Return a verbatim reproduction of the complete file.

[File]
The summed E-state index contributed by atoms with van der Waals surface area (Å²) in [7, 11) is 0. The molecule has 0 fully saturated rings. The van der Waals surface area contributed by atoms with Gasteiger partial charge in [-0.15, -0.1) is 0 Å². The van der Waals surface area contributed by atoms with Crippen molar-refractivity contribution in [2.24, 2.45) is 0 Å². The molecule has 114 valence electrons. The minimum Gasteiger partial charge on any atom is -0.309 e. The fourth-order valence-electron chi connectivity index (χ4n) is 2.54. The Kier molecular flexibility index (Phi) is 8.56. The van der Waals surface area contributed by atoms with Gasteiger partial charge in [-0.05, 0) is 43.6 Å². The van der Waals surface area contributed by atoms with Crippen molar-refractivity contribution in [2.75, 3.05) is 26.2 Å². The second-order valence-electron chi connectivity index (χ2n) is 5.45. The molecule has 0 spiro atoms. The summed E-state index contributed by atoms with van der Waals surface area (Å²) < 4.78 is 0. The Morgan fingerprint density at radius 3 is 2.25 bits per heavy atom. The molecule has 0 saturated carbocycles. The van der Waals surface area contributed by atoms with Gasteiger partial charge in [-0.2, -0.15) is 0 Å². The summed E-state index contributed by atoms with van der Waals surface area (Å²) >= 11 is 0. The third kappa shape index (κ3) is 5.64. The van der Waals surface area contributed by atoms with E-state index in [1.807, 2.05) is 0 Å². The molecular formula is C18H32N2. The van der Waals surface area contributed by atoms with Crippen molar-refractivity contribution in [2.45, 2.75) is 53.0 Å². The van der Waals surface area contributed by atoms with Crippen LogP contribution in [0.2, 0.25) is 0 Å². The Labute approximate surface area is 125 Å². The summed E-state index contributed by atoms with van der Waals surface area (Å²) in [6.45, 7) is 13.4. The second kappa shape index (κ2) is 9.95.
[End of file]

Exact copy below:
The summed E-state index contributed by atoms with van der Waals surface area (Å²) in [7, 11) is 0. The molecule has 0 fully saturated rings. The van der Waals surface area contributed by atoms with Gasteiger partial charge in [-0.15, -0.1) is 0 Å². The van der Waals surface area contributed by atoms with Crippen molar-refractivity contribution in [2.24, 2.45) is 0 Å². The molecule has 114 valence electrons. The minimum Gasteiger partial charge on any atom is -0.309 e. The fourth-order valence-electron chi connectivity index (χ4n) is 2.54. The Kier molecular flexibility index (Phi) is 8.56. The van der Waals surface area contributed by atoms with Gasteiger partial charge in [-0.05, 0) is 43.6 Å². The van der Waals surface area contributed by atoms with Crippen molar-refractivity contribution in [2.75, 3.05) is 26.2 Å². The second-order valence-electron chi connectivity index (χ2n) is 5.45. The molecule has 0 spiro atoms. The summed E-state index contributed by atoms with van der Waals surface area (Å²) < 4.78 is 0. The Morgan fingerprint density at radius 3 is 2.25 bits per heavy atom. The molecule has 0 saturated carbocycles. The van der Waals surface area contributed by atoms with Gasteiger partial charge in [-0.2, -0.15) is 0 Å². The summed E-state index contributed by atoms with van der Waals surface area (Å²) >= 11 is 0. The third kappa shape index (κ3) is 5.64. The van der Waals surface area contributed by atoms with E-state index in [1.807, 2.05) is 0 Å². The molecular formula is C18H32N2. The van der Waals surface area contributed by atoms with Crippen molar-refractivity contribution in [2.45, 2.75) is 53.0 Å². The van der Waals surface area contributed by atoms with Crippen LogP contribution in [0.2, 0.25) is 0 Å². The Labute approximate surface area is 125 Å². The summed E-state index contributed by atoms with van der Waals surface area (Å²) in [6.45, 7) is 13.4. The second kappa shape index (κ2) is 9.95.